The Evolution of Chuck Jones, the Artist Behind Bugs Bunny, Daffy Duck & Other Looney Tunes Legends: A Video Essay

Not­ed car­toon per­son­al­i­ty Bugs Bun­ny has war­bled his way through Wag­ner­ian opera, played every defen­sive posi­tion known to base­ball, styled a monster’s hair…is there any­thing that was­cal­ly wab­bit can­not do?

Yes, in fact. Accord­ing to his long time direc­tor, ani­ma­tor Chuck Jones, Bugs could nev­er pick a fight. Unlike his hair trig­ger Looney Tunes col­league, Daffy Duck, the bun­ny had to be pro­voked before enter­ing the fray. That applies whether he’s a box­er, a gang­ster, or imper­son­at­ing the biggest movie stars of his day.

Abid­ing by the strong rules he estab­lished for the char­ac­ters in the Looney Tunes sta­ble was crit­i­cal to his com­ic approach, as Jones explains in the above video essay, a bit of a depar­ture for Tony Zhou’s cel­e­brat­ed cin­e­ma series, Every Frame a Pic­ture. Rather than exam­ine the fram­ing and tim­ing of “one of the all-time mas­ters of visu­al com­e­dy,” this time Zhou delves into the evo­lu­tion of his subject’s artis­tic sen­si­bil­i­ties.

Like all good direc­tors, Jones learned from his actors–in this case, ani­mat­ed, and not all of them his babies. Bugs and Daffy were the brain­chil­dren of the great Tex Avery. Friz Fre­leng cre­at­ed Yosemite Sam and everyone’s favorite stut­ter­ing pig, Porky.

Jones teased out the desires that became the pri­ma­ry engines for those char­ac­ters’ phys­i­cal­i­ty as well as their behav­ior. Daffy comes off as an unhinged lunatic in his ear­ly appear­ances. His com­ic poten­tial grew once Jones reframed him as a con­niv­er who’d do any­thing in pur­suit of wealth and glo­ry.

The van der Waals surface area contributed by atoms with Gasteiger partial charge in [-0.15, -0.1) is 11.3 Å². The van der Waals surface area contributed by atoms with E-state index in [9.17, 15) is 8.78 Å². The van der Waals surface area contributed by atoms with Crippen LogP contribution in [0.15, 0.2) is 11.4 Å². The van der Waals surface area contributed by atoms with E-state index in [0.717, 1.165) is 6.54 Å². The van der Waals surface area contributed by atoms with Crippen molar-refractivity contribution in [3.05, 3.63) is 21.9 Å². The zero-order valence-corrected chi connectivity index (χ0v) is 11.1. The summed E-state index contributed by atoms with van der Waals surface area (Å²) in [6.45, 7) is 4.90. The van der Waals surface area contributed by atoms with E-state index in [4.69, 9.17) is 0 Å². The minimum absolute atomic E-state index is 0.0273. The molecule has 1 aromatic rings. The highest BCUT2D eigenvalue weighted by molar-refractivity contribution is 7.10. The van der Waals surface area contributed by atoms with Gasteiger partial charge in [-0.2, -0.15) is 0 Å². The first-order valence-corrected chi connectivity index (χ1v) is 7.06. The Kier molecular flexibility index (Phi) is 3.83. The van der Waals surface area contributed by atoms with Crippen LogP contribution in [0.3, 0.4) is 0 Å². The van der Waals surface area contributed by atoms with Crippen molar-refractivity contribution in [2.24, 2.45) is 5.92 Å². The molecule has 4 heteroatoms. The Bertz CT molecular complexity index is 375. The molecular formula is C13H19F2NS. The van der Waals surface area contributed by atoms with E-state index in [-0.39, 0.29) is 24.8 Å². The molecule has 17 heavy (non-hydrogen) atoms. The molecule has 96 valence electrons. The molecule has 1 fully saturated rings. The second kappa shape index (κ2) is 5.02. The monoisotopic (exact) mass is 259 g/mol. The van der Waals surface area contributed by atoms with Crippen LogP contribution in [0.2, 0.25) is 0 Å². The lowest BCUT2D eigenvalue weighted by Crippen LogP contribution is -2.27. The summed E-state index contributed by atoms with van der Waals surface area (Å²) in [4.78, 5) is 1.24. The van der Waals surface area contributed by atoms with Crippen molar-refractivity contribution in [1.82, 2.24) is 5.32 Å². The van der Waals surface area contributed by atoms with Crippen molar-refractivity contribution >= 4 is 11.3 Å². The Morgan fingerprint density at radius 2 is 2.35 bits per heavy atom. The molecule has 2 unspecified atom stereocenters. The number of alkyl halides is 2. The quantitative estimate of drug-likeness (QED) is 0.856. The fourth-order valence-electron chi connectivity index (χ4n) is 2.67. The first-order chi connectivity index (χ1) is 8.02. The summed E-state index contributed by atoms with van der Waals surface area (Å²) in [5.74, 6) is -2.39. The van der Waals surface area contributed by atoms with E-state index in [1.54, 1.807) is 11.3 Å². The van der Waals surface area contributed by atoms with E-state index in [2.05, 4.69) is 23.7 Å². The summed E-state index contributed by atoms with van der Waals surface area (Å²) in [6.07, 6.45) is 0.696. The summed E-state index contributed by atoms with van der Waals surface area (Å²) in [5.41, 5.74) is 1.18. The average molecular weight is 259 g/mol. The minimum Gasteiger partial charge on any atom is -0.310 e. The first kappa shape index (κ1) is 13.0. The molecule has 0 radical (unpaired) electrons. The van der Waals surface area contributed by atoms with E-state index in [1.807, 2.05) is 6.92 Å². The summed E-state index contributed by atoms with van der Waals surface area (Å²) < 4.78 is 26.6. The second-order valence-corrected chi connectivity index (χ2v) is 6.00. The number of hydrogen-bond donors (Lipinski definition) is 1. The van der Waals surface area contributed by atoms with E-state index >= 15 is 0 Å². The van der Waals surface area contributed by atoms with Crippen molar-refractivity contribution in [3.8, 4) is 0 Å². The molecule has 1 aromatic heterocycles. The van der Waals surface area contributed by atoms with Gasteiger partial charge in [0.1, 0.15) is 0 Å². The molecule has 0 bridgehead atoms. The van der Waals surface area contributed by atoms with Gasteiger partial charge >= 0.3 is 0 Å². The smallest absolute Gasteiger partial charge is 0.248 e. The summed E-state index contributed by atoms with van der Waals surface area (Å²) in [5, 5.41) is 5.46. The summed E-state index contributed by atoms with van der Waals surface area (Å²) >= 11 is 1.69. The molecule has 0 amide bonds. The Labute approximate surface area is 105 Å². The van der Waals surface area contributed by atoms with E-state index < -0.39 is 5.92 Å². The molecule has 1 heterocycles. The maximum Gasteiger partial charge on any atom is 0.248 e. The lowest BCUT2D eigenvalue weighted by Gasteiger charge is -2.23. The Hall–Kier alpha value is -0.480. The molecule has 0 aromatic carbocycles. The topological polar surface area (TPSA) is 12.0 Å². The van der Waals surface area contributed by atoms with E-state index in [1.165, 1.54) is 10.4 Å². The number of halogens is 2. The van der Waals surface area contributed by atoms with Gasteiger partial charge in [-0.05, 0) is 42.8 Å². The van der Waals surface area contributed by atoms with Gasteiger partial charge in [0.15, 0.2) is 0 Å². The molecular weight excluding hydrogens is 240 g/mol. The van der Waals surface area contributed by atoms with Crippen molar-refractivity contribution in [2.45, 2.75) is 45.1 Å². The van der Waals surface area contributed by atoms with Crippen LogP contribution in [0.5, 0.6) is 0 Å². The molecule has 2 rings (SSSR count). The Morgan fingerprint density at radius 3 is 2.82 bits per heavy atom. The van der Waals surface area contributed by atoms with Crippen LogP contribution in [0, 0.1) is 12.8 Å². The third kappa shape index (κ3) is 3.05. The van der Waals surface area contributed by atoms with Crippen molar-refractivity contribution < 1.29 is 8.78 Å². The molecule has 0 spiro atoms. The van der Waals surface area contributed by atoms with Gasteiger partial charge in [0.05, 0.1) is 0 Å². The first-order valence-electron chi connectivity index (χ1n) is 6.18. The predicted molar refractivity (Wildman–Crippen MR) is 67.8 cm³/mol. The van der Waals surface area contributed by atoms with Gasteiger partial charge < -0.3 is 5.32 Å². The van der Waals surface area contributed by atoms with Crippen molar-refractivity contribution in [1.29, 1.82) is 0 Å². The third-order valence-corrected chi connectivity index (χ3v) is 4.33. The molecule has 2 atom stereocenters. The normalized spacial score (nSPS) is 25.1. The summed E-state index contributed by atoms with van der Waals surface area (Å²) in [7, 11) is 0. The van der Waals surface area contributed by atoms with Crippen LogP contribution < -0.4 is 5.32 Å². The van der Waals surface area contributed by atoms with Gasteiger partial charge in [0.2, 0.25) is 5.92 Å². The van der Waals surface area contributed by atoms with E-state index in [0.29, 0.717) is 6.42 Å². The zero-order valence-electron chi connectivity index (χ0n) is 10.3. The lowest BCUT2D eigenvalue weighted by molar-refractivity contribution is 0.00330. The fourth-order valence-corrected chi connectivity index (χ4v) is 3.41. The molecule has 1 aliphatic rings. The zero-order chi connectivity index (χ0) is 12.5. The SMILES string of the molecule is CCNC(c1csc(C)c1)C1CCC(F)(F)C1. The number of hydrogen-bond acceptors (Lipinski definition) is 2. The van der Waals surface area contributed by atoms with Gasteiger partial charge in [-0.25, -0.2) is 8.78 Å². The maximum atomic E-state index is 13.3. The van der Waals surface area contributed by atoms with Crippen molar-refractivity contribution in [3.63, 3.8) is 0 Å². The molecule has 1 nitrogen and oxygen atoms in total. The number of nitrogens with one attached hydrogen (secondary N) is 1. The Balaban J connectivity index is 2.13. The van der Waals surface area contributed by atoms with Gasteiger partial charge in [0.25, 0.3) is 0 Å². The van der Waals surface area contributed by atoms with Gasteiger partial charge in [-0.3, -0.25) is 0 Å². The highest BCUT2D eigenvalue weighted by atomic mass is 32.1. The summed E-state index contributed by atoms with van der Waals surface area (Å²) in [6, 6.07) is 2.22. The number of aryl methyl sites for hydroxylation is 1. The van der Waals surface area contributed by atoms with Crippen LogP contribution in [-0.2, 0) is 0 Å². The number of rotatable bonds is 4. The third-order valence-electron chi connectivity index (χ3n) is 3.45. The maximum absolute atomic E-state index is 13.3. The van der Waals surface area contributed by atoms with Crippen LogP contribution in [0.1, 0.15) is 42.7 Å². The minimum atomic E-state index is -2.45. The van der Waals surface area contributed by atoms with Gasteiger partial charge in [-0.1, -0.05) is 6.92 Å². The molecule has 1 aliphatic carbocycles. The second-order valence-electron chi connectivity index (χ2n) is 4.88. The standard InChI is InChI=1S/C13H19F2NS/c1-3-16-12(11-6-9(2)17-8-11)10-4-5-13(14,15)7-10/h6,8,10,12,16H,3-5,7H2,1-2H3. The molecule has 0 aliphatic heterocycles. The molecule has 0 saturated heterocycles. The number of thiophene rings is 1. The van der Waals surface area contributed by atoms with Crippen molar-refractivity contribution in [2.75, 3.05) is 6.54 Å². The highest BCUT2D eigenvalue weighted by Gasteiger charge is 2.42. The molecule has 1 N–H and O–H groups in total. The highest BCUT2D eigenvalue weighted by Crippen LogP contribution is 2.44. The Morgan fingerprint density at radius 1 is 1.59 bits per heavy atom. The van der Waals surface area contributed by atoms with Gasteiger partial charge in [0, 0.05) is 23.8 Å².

Once the char­ac­ters’ moti­va­tions were clear, Jones could mess around with the ol’ one-two punch. It’s a clas­sic com­ic struc­ture, where­in real­i­ty wreaks hav­oc on the audience’s expec­ta­tions about how things should unfold. Then again, a child can tell you what dri­ves Jones’ cre­ation, the pas­sion­ate French skunk, Pepé Le Pew, as well as how those amorous ambi­tions of his are like­ly to work out. Fun­ny! Depend­ably so!

Zhou also draws atten­tion to the evo­lu­tion of the char­ac­ters’ expres­sions, from the antic to the eco­nom­i­cal. John Belushi was not the only com­ic genius to under­stand the pow­er of a raised eye­brow.

Relat­ed Con­tent:

Chuck Jones’ 9 Rules For Draw­ing Road Run­ner Car­toons, or How to Cre­ate a Min­i­mal­ist Mas­ter­piece

How to Draw Bugs Bun­ny: A Primer by Leg­endary Ani­ma­tor Chuck Jones

The Strange Day When Bugs Bun­ny Saved the Life of Mel Blanc

Ayun Hal­l­i­day is an author, illus­tra­tor, and Chief Pri­ma­tol­o­gist of the East Vil­lage Inky zine. Fol­low her @AyunHalliday

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